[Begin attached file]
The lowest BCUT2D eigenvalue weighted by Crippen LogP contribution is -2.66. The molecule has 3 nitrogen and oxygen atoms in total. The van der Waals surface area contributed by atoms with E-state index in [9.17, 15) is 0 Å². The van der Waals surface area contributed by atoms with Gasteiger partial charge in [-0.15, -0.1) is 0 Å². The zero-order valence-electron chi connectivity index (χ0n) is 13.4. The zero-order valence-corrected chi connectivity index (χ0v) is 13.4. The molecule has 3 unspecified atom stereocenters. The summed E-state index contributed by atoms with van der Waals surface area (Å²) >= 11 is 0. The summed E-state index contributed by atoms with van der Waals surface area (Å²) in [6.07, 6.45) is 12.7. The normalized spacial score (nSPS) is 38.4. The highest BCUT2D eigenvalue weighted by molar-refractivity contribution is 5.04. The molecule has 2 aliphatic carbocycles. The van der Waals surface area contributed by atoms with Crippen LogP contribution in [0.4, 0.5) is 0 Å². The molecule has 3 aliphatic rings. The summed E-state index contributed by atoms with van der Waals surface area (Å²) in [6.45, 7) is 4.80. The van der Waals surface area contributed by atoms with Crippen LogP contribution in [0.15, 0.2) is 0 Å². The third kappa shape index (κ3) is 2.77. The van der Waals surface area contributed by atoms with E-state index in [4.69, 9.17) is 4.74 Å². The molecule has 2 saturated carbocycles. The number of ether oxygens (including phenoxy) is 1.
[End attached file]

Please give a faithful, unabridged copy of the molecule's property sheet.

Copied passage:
The lowest BCUT2D eigenvalue weighted by Crippen LogP contribution is -2.66. The molecule has 3 nitrogen and oxygen atoms in total. The van der Waals surface area contributed by atoms with E-state index in [9.17, 15) is 0 Å². The van der Waals surface area contributed by atoms with Gasteiger partial charge in [-0.15, -0.1) is 0 Å². The zero-order valence-electron chi connectivity index (χ0n) is 13.4. The zero-order valence-corrected chi connectivity index (χ0v) is 13.4. The molecule has 3 unspecified atom stereocenters. The summed E-state index contributed by atoms with van der Waals surface area (Å²) >= 11 is 0. The summed E-state index contributed by atoms with van der Waals surface area (Å²) in [6.07, 6.45) is 12.7. The normalized spacial score (nSPS) is 38.4. The highest BCUT2D eigenvalue weighted by molar-refractivity contribution is 5.04. The molecule has 2 aliphatic carbocycles. The van der Waals surface area contributed by atoms with Crippen LogP contribution in [0.4, 0.5) is 0 Å². The molecule has 3 aliphatic rings. The summed E-state index contributed by atoms with van der Waals surface area (Å²) in [6.45, 7) is 4.80. The van der Waals surface area contributed by atoms with Crippen LogP contribution in [0.15, 0.2) is 0 Å². The third kappa shape index (κ3) is 2.77. The van der Waals surface area contributed by atoms with E-state index in [4.69, 9.17) is 4.74 Å². The molecule has 2 saturated carbocycles. The number of ether oxygens (including phenoxy) is 1.